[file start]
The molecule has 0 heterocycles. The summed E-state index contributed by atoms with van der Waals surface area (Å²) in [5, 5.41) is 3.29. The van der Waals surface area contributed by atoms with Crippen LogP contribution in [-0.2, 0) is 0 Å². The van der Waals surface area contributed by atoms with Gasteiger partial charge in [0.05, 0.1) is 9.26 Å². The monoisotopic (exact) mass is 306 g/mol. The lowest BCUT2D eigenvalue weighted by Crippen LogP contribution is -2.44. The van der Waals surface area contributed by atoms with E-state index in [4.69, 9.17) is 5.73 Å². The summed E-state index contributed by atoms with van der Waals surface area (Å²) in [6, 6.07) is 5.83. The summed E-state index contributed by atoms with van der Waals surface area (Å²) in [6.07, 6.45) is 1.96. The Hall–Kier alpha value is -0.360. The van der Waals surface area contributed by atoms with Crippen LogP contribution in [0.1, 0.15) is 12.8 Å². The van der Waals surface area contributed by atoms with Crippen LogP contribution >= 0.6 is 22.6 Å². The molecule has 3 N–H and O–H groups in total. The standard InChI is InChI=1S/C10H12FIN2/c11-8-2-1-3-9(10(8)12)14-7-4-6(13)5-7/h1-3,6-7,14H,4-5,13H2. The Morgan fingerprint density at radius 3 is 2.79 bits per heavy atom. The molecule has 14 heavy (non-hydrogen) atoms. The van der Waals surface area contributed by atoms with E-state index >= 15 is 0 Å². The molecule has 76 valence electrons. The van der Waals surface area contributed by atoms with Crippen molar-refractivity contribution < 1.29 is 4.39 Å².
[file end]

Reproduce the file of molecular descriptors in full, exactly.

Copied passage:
The molecule has 0 heterocycles. The summed E-state index contributed by atoms with van der Waals surface area (Å²) in [5, 5.41) is 3.29. The van der Waals surface area contributed by atoms with Crippen LogP contribution in [-0.2, 0) is 0 Å². The van der Waals surface area contributed by atoms with Gasteiger partial charge in [0.05, 0.1) is 9.26 Å². The monoisotopic (exact) mass is 306 g/mol. The lowest BCUT2D eigenvalue weighted by Crippen LogP contribution is -2.44. The van der Waals surface area contributed by atoms with E-state index in [4.69, 9.17) is 5.73 Å². The summed E-state index contributed by atoms with van der Waals surface area (Å²) in [6, 6.07) is 5.83. The summed E-state index contributed by atoms with van der Waals surface area (Å²) in [6.07, 6.45) is 1.96. The Hall–Kier alpha value is -0.360. The van der Waals surface area contributed by atoms with Crippen LogP contribution in [0.1, 0.15) is 12.8 Å². The van der Waals surface area contributed by atoms with Crippen LogP contribution >= 0.6 is 22.6 Å². The molecule has 3 N–H and O–H groups in total. The standard InChI is InChI=1S/C10H12FIN2/c11-8-2-1-3-9(10(8)12)14-7-4-6(13)5-7/h1-3,6-7,14H,4-5,13H2. The Morgan fingerprint density at radius 3 is 2.79 bits per heavy atom. The molecule has 14 heavy (non-hydrogen) atoms. The van der Waals surface area contributed by atoms with E-state index >= 15 is 0 Å². The molecule has 76 valence electrons. The van der Waals surface area contributed by atoms with Crippen molar-refractivity contribution < 1.29 is 4.39 Å².